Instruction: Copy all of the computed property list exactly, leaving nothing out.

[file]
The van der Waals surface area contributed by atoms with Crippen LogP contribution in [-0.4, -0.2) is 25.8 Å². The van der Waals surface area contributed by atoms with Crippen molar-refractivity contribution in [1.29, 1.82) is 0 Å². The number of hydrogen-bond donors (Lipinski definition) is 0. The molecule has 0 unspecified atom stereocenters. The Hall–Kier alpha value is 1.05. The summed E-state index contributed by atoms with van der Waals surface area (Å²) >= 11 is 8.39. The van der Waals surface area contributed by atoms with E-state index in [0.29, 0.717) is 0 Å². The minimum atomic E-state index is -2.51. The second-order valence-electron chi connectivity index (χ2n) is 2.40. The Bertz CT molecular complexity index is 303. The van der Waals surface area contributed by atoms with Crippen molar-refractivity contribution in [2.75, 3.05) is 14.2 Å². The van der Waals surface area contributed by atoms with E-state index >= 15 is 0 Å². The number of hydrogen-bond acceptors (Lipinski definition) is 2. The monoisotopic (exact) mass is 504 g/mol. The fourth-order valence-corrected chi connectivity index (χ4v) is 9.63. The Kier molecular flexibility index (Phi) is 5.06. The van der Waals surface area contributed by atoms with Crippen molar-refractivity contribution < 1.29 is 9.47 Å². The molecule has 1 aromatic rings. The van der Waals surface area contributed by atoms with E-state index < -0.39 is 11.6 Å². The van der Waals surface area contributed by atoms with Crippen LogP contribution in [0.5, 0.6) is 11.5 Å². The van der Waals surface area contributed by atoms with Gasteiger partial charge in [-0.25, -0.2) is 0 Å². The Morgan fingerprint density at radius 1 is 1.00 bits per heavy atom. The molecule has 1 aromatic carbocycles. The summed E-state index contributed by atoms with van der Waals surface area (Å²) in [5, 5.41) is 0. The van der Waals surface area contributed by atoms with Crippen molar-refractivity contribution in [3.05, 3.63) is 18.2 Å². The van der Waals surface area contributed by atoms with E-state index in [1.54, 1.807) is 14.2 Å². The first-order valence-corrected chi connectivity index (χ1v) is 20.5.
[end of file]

The van der Waals surface area contributed by atoms with Crippen LogP contribution in [-0.4, -0.2) is 25.8 Å². The van der Waals surface area contributed by atoms with Crippen molar-refractivity contribution in [1.29, 1.82) is 0 Å². The number of hydrogen-bond donors (Lipinski definition) is 0. The molecule has 0 unspecified atom stereocenters. The Hall–Kier alpha value is 1.05. The summed E-state index contributed by atoms with van der Waals surface area (Å²) >= 11 is 8.39. The van der Waals surface area contributed by atoms with E-state index in [0.29, 0.717) is 0 Å². The minimum atomic E-state index is -2.51. The second-order valence-electron chi connectivity index (χ2n) is 2.40. The Bertz CT molecular complexity index is 303. The van der Waals surface area contributed by atoms with Crippen molar-refractivity contribution in [2.75, 3.05) is 14.2 Å². The van der Waals surface area contributed by atoms with E-state index >= 15 is 0 Å². The number of hydrogen-bond acceptors (Lipinski definition) is 2. The monoisotopic (exact) mass is 504 g/mol. The fourth-order valence-corrected chi connectivity index (χ4v) is 9.63. The Kier molecular flexibility index (Phi) is 5.06. The van der Waals surface area contributed by atoms with Crippen molar-refractivity contribution < 1.29 is 9.47 Å². The molecule has 1 aromatic rings. The van der Waals surface area contributed by atoms with E-state index < -0.39 is 11.6 Å². The van der Waals surface area contributed by atoms with Crippen LogP contribution in [0.5, 0.6) is 11.5 Å². The van der Waals surface area contributed by atoms with Gasteiger partial charge in [-0.25, -0.2) is 0 Å². The Morgan fingerprint density at radius 1 is 1.00 bits per heavy atom. The molecule has 1 aromatic carbocycles. The summed E-state index contributed by atoms with van der Waals surface area (Å²) in [5, 5.41) is 0. The van der Waals surface area contributed by atoms with Crippen molar-refractivity contribution in [3.05, 3.63) is 18.2 Å². The van der Waals surface area contributed by atoms with E-state index in [1.54, 1.807) is 14.2 Å². The first-order valence-corrected chi connectivity index (χ1v) is 20.5.